Click here to learn
about this Sponsor:
Home  |  News  |  Articles  |  Polls  |  Forum

Keywords: Match:
Introducing YAFFS, the first NAND-specific flash file system
by Charles Manning (Sept. 20, 2002)


YAFFS stands for 'yet another flash file system' (see footnote 1). As far as I am aware, YAFFS is the only file system, under any operating system, that has been designed specifically for use with NAND flash. YAFFS is thus designed to work within the constraints of, and exploit the features of, NAND flash to maximize performance. YAFFS uses journaling, error correction, and verification techniques tuned to the way NAND typically fails to enhance robustness. The result is a file system that exploits low-cost NAND chips and is both fast and robust. YAFFS is highly portable and runs under Linux, uClinux, and Windows CE. YAFFS is an open source project.

Why NAND flash?

Embedded and mobile systems are increasingly using NAND flash for storage because it has various advantages over other storage technologies. As always though, life is a compromise and those advantages come with some limitations that need to be addressed to provide a robust flash file system.

Hard disks are not a viable storage option for many embedded and handheld systems because they are too big, too fragile and use too much power. For some years now, people have been using common-old NOR flash for file system storage. JFFS and JFFS2 do an excellent job of this for Linux. For storage applications NOR flash is not that great because it is not very dense (i.e. not much storage per chip), is costly and is slow to write. NAND flash, on the other hand, is low cost, dense, and writes fast; but it has other limitations. The most common consumer usage of NAND flash is in the form of SmartMedia cards, which are simply NAND chips bonded to a carrier card. Consumer use of SmartMedia is driving down NAND prices, while driving up densities.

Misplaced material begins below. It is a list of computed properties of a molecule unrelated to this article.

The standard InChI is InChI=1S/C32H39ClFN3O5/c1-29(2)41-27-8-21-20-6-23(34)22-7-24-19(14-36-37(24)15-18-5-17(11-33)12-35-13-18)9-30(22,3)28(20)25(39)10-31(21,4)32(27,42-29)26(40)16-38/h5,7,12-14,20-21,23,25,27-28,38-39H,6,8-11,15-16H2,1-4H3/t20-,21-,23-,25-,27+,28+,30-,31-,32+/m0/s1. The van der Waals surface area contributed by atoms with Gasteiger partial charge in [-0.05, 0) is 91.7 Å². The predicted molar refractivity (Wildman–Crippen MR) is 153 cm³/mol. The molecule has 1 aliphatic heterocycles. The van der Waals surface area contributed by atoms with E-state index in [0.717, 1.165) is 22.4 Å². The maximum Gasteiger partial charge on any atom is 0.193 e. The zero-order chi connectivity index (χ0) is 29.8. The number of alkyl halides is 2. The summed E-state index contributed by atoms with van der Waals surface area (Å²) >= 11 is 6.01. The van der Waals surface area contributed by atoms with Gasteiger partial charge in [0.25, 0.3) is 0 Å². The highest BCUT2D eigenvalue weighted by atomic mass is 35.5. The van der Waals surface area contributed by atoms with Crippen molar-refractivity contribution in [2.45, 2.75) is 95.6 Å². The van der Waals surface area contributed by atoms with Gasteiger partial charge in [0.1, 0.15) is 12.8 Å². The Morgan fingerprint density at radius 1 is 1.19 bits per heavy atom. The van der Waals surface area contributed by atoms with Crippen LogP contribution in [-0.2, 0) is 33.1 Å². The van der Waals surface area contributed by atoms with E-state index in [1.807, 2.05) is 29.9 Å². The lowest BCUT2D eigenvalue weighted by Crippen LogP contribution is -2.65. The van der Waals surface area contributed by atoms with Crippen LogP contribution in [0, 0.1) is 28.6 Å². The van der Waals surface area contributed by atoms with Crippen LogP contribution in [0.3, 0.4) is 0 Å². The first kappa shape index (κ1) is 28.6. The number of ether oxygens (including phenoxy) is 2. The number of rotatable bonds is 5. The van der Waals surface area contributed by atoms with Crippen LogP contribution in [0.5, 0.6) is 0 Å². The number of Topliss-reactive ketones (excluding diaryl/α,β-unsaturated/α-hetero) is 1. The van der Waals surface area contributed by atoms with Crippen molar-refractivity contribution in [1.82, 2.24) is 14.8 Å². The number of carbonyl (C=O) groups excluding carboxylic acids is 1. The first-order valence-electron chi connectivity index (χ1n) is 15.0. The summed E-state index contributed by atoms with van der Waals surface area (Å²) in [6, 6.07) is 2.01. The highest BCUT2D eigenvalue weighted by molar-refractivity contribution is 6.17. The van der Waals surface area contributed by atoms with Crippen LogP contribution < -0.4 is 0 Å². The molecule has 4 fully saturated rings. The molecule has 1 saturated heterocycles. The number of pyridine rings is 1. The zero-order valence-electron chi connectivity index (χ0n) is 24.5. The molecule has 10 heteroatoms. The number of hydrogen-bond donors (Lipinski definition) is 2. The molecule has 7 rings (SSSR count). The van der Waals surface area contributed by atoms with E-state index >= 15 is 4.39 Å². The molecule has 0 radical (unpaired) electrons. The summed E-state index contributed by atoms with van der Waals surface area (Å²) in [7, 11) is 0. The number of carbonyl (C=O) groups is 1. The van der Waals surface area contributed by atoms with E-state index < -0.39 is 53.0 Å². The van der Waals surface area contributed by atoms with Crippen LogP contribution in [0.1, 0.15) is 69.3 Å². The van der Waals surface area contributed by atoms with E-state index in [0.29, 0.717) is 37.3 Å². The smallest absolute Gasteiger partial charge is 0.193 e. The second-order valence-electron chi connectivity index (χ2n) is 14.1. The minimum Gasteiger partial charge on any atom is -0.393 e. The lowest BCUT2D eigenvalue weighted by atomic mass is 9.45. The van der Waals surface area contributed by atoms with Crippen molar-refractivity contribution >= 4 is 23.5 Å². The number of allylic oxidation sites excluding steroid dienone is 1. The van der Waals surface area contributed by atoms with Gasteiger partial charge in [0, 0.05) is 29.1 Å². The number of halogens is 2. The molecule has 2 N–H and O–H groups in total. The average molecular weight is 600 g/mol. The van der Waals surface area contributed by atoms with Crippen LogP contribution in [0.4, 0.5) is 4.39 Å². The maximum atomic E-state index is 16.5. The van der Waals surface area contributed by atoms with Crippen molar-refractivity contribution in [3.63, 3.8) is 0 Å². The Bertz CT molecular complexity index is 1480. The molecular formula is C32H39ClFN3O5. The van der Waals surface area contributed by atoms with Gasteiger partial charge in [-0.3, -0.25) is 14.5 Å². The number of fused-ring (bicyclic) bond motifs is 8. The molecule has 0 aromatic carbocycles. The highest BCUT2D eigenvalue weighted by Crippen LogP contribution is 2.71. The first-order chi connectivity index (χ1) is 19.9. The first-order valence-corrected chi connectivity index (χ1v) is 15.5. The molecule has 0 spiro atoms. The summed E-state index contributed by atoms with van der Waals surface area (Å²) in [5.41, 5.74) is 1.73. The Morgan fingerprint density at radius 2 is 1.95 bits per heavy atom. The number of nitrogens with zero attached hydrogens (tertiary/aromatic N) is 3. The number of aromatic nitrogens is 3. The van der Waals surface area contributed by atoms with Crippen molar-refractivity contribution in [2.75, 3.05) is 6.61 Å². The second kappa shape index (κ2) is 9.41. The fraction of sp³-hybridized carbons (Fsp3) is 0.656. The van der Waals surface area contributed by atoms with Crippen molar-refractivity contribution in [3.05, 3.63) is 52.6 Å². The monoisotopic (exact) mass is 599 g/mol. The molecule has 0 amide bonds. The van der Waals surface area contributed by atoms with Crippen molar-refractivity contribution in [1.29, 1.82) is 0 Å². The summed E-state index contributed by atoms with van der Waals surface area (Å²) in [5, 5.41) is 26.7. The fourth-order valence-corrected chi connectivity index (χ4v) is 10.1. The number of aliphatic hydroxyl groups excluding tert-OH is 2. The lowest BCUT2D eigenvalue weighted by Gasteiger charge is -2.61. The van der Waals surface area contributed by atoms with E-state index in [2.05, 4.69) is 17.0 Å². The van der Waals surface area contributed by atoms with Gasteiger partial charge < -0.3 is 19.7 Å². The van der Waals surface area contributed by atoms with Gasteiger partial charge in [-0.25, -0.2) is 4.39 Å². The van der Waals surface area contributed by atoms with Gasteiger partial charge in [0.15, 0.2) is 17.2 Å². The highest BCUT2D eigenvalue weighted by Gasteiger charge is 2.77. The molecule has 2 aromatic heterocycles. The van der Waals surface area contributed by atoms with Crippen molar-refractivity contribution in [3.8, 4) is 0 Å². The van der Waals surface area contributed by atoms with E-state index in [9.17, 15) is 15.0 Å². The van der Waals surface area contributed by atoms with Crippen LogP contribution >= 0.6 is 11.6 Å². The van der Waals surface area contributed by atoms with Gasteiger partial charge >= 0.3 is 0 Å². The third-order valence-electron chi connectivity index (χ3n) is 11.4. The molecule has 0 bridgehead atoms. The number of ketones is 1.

The standard SmartMedia file system is FAT-based and is thus susceptable to corruption due to power failures, crashes, and other acts of demonic forces. This raises robustness concerns, particularly in embedded systems where a corrupted file system can kill the device (or do even worse collateral damage). What's really needed is a journaling file system that is able to work around the limitations of NAND and exploit it for best performance.


The lead-up to YAFFS started with an investigation into modifying the JFFS2 flash file system to work with NAND flash (see footnote 2) for some Aleph One customers. At first, it seemed reasonable that the best way to get a file system for NAND flash would be just 'tweaking' an existing flash file system. On deeper investigation, though, it became apparent that designing a new file system specifically for NAND might have some benefits.

Comparison of NOR and NAND Flash technologies

Designing an effective flash file system is a difficult task, and you need to jump through many hoops of fire to get a useful system. Although both are called 'Flash', NOR and NAND flash have very different properties. Thus, a flash file system that works with NOR incorporates various mechanisms that are not required for NAND, and NAND needs extra mechanisms not required for NOR.

For example, garbage collection performance is largely determined by the erasure time. NOR erases very slowly and thus an effective NOR garbage collection strategy is relatively complex and limits the design options. In comparison, NAND erases very quickly thus these limitations don't apply.

Another major difference is that NAND is shipped with marked bad blocks on the device, while NOR chips are shipped defect free. Thus, one expects to encounter some failures in NAND and should design accordingly.